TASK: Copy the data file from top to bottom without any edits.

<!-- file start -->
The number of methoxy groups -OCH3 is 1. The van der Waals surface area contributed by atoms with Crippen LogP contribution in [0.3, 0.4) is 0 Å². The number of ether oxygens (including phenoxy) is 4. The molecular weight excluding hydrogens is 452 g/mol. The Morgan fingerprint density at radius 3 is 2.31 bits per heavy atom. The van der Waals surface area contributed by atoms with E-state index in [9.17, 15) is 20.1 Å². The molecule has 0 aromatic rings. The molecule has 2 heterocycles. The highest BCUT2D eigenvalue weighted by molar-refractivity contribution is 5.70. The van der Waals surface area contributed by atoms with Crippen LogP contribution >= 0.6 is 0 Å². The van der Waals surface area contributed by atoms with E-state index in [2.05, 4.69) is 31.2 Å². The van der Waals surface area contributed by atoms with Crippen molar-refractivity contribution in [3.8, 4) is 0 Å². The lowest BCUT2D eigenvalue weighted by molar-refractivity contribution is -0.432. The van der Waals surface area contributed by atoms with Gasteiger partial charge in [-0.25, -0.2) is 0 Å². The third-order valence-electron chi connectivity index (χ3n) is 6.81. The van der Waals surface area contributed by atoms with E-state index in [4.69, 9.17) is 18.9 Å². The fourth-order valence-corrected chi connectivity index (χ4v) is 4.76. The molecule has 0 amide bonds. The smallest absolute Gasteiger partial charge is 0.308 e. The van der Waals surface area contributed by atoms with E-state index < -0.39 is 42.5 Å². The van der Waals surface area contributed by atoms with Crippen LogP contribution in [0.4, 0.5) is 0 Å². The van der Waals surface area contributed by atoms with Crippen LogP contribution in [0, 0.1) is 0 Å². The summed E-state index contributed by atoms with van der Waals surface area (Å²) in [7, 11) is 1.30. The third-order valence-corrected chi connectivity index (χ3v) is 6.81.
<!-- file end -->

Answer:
The number of methoxy groups -OCH3 is 1. The van der Waals surface area contributed by atoms with Crippen LogP contribution in [0.3, 0.4) is 0 Å². The number of ether oxygens (including phenoxy) is 4. The molecular weight excluding hydrogens is 452 g/mol. The Morgan fingerprint density at radius 3 is 2.31 bits per heavy atom. The van der Waals surface area contributed by atoms with E-state index in [9.17, 15) is 20.1 Å². The molecule has 0 aromatic rings. The molecule has 2 heterocycles. The highest BCUT2D eigenvalue weighted by molar-refractivity contribution is 5.70. The van der Waals surface area contributed by atoms with Crippen LogP contribution >= 0.6 is 0 Å². The van der Waals surface area contributed by atoms with E-state index in [2.05, 4.69) is 31.2 Å². The van der Waals surface area contributed by atoms with Crippen molar-refractivity contribution in [3.8, 4) is 0 Å². The lowest BCUT2D eigenvalue weighted by molar-refractivity contribution is -0.432. The van der Waals surface area contributed by atoms with Gasteiger partial charge in [-0.25, -0.2) is 0 Å². The third-order valence-electron chi connectivity index (χ3n) is 6.81. The van der Waals surface area contributed by atoms with E-state index in [4.69, 9.17) is 18.9 Å². The fourth-order valence-corrected chi connectivity index (χ4v) is 4.76. The molecule has 0 amide bonds. The smallest absolute Gasteiger partial charge is 0.308 e. The van der Waals surface area contributed by atoms with E-state index < -0.39 is 42.5 Å². The van der Waals surface area contributed by atoms with Crippen LogP contribution in [0.4, 0.5) is 0 Å². The van der Waals surface area contributed by atoms with Crippen LogP contribution in [0, 0.1) is 0 Å². The summed E-state index contributed by atoms with van der Waals surface area (Å²) in [7, 11) is 1.30. The third-order valence-corrected chi connectivity index (χ3v) is 6.81.